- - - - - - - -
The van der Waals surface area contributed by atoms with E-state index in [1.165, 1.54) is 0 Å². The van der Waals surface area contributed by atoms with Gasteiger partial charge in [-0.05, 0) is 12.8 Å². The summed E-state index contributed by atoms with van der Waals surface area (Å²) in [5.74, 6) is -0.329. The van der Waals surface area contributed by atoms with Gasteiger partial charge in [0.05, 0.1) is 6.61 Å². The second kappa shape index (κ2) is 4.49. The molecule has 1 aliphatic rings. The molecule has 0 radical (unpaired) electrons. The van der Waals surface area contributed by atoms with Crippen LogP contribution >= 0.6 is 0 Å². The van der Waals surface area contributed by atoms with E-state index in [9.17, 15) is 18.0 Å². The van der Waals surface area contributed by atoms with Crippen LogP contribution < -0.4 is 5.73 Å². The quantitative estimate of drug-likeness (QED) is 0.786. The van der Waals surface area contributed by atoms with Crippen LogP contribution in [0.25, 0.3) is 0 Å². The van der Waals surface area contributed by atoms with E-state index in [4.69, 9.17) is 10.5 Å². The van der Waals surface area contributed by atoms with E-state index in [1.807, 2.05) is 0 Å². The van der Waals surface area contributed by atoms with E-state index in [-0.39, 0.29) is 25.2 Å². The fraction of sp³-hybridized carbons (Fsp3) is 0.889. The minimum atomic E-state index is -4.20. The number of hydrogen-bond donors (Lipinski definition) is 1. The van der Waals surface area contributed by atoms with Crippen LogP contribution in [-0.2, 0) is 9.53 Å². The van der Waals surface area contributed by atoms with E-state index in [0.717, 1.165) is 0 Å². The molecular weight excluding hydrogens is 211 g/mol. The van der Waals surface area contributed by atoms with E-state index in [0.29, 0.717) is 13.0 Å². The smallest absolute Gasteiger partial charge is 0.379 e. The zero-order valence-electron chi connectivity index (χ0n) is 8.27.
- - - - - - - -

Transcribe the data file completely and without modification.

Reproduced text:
The van der Waals surface area contributed by atoms with E-state index in [1.165, 1.54) is 0 Å². The van der Waals surface area contributed by atoms with Gasteiger partial charge in [-0.05, 0) is 12.8 Å². The summed E-state index contributed by atoms with van der Waals surface area (Å²) in [5.74, 6) is -0.329. The van der Waals surface area contributed by atoms with Gasteiger partial charge in [0.05, 0.1) is 6.61 Å². The second kappa shape index (κ2) is 4.49. The molecule has 1 aliphatic rings. The molecule has 0 radical (unpaired) electrons. The van der Waals surface area contributed by atoms with Crippen LogP contribution >= 0.6 is 0 Å². The van der Waals surface area contributed by atoms with E-state index in [9.17, 15) is 18.0 Å². The van der Waals surface area contributed by atoms with Crippen LogP contribution < -0.4 is 5.73 Å². The quantitative estimate of drug-likeness (QED) is 0.786. The van der Waals surface area contributed by atoms with Crippen LogP contribution in [0.25, 0.3) is 0 Å². The van der Waals surface area contributed by atoms with E-state index in [4.69, 9.17) is 10.5 Å². The van der Waals surface area contributed by atoms with E-state index in [1.807, 2.05) is 0 Å². The van der Waals surface area contributed by atoms with E-state index in [-0.39, 0.29) is 25.2 Å². The fraction of sp³-hybridized carbons (Fsp3) is 0.889. The minimum atomic E-state index is -4.20. The number of hydrogen-bond donors (Lipinski definition) is 1. The van der Waals surface area contributed by atoms with Crippen LogP contribution in [-0.2, 0) is 9.53 Å². The van der Waals surface area contributed by atoms with E-state index in [0.717, 1.165) is 0 Å². The molecular weight excluding hydrogens is 211 g/mol. The van der Waals surface area contributed by atoms with E-state index in [0.29, 0.717) is 13.0 Å². The smallest absolute Gasteiger partial charge is 0.379 e. The zero-order valence-electron chi connectivity index (χ0n) is 8.27.